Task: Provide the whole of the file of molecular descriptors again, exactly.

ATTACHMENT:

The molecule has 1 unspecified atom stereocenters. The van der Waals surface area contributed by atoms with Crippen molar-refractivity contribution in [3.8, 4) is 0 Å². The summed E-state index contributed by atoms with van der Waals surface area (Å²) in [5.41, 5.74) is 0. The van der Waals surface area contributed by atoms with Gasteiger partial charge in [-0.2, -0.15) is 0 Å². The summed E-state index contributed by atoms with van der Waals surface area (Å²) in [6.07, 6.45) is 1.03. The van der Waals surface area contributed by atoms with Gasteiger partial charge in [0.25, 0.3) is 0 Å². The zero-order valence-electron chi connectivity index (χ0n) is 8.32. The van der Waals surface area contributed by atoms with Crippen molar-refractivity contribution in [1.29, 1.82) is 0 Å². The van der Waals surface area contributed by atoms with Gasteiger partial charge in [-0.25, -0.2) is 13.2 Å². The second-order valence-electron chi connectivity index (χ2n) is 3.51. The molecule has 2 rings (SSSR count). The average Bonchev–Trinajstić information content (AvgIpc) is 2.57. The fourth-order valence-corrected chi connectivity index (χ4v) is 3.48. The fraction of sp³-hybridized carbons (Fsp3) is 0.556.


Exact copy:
The molecule has 1 unspecified atom stereocenters. The van der Waals surface area contributed by atoms with Crippen molar-refractivity contribution in [3.8, 4) is 0 Å². The summed E-state index contributed by atoms with van der Waals surface area (Å²) in [5.41, 5.74) is 0. The van der Waals surface area contributed by atoms with Gasteiger partial charge in [-0.2, -0.15) is 0 Å². The summed E-state index contributed by atoms with van der Waals surface area (Å²) in [6.07, 6.45) is 1.03. The van der Waals surface area contributed by atoms with Gasteiger partial charge in [0.25, 0.3) is 0 Å². The zero-order valence-electron chi connectivity index (χ0n) is 8.32. The van der Waals surface area contributed by atoms with Crippen molar-refractivity contribution in [1.29, 1.82) is 0 Å². The van der Waals surface area contributed by atoms with Gasteiger partial charge in [-0.25, -0.2) is 13.2 Å². The second-order valence-electron chi connectivity index (χ2n) is 3.51. The molecule has 2 rings (SSSR count). The average Bonchev–Trinajstić information content (AvgIpc) is 2.57. The fourth-order valence-corrected chi connectivity index (χ4v) is 3.48. The fraction of sp³-hybridized carbons (Fsp3) is 0.556.